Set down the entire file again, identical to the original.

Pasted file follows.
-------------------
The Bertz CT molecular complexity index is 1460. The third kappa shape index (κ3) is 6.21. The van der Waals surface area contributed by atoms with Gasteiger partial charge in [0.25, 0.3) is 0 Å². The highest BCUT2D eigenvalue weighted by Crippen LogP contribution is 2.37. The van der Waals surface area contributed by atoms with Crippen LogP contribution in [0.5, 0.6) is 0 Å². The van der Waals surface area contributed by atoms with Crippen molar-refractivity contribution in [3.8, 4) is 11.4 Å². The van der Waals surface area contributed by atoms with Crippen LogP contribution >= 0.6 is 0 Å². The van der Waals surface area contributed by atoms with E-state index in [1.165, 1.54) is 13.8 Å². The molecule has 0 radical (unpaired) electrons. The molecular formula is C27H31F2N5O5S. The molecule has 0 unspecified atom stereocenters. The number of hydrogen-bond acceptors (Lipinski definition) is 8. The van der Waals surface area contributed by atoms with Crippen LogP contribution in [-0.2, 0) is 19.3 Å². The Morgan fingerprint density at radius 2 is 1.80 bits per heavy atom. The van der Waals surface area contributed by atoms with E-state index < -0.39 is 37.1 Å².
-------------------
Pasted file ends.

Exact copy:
The Bertz CT molecular complexity index is 1460. The third kappa shape index (κ3) is 6.21. The van der Waals surface area contributed by atoms with Gasteiger partial charge in [0.25, 0.3) is 0 Å². The highest BCUT2D eigenvalue weighted by Crippen LogP contribution is 2.37. The van der Waals surface area contributed by atoms with Crippen LogP contribution in [0.5, 0.6) is 0 Å². The van der Waals surface area contributed by atoms with Crippen molar-refractivity contribution in [3.8, 4) is 11.4 Å². The van der Waals surface area contributed by atoms with Crippen LogP contribution >= 0.6 is 0 Å². The van der Waals surface area contributed by atoms with E-state index in [1.165, 1.54) is 13.8 Å². The molecule has 0 radical (unpaired) electrons. The molecular formula is C27H31F2N5O5S. The molecule has 0 unspecified atom stereocenters. The number of hydrogen-bond acceptors (Lipinski definition) is 8. The van der Waals surface area contributed by atoms with Crippen LogP contribution in [-0.2, 0) is 19.3 Å². The Morgan fingerprint density at radius 2 is 1.80 bits per heavy atom. The van der Waals surface area contributed by atoms with E-state index < -0.39 is 37.1 Å².